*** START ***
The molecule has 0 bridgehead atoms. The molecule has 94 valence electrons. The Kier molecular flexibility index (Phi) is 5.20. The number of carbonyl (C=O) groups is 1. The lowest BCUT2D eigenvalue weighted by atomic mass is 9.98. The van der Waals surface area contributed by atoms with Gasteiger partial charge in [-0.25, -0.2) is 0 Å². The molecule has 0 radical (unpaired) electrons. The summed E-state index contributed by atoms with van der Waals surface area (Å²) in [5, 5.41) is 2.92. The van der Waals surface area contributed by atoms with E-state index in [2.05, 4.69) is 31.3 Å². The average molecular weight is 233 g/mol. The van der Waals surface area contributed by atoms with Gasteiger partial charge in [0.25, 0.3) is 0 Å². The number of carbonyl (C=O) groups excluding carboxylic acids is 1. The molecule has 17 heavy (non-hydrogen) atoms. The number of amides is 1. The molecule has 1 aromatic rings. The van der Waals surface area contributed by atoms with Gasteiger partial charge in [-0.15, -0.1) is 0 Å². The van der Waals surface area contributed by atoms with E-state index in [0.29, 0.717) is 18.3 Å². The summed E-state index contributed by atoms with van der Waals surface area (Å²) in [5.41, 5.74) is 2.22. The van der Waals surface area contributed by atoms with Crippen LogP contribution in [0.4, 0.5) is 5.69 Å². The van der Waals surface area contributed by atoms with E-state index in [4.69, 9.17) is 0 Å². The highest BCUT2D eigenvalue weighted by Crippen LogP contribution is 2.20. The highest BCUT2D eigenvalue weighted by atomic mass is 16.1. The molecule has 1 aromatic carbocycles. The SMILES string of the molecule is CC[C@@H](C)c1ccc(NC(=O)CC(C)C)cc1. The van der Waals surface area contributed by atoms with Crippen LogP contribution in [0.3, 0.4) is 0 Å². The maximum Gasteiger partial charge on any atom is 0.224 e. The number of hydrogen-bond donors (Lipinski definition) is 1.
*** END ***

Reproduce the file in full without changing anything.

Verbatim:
The molecule has 0 bridgehead atoms. The molecule has 94 valence electrons. The Kier molecular flexibility index (Phi) is 5.20. The number of carbonyl (C=O) groups is 1. The lowest BCUT2D eigenvalue weighted by atomic mass is 9.98. The van der Waals surface area contributed by atoms with Gasteiger partial charge in [-0.25, -0.2) is 0 Å². The molecule has 0 radical (unpaired) electrons. The summed E-state index contributed by atoms with van der Waals surface area (Å²) in [5, 5.41) is 2.92. The van der Waals surface area contributed by atoms with E-state index in [2.05, 4.69) is 31.3 Å². The average molecular weight is 233 g/mol. The van der Waals surface area contributed by atoms with Gasteiger partial charge in [0.25, 0.3) is 0 Å². The number of carbonyl (C=O) groups excluding carboxylic acids is 1. The molecule has 17 heavy (non-hydrogen) atoms. The number of amides is 1. The molecule has 1 aromatic rings. The van der Waals surface area contributed by atoms with Gasteiger partial charge in [-0.15, -0.1) is 0 Å². The van der Waals surface area contributed by atoms with E-state index in [0.29, 0.717) is 18.3 Å². The summed E-state index contributed by atoms with van der Waals surface area (Å²) in [5.41, 5.74) is 2.22. The van der Waals surface area contributed by atoms with Crippen LogP contribution in [0.4, 0.5) is 5.69 Å². The van der Waals surface area contributed by atoms with E-state index in [4.69, 9.17) is 0 Å². The highest BCUT2D eigenvalue weighted by Crippen LogP contribution is 2.20. The highest BCUT2D eigenvalue weighted by atomic mass is 16.1. The molecule has 1 aromatic carbocycles. The SMILES string of the molecule is CC[C@@H](C)c1ccc(NC(=O)CC(C)C)cc1. The van der Waals surface area contributed by atoms with Crippen LogP contribution in [0.3, 0.4) is 0 Å². The maximum Gasteiger partial charge on any atom is 0.224 e. The number of hydrogen-bond donors (Lipinski definition) is 1.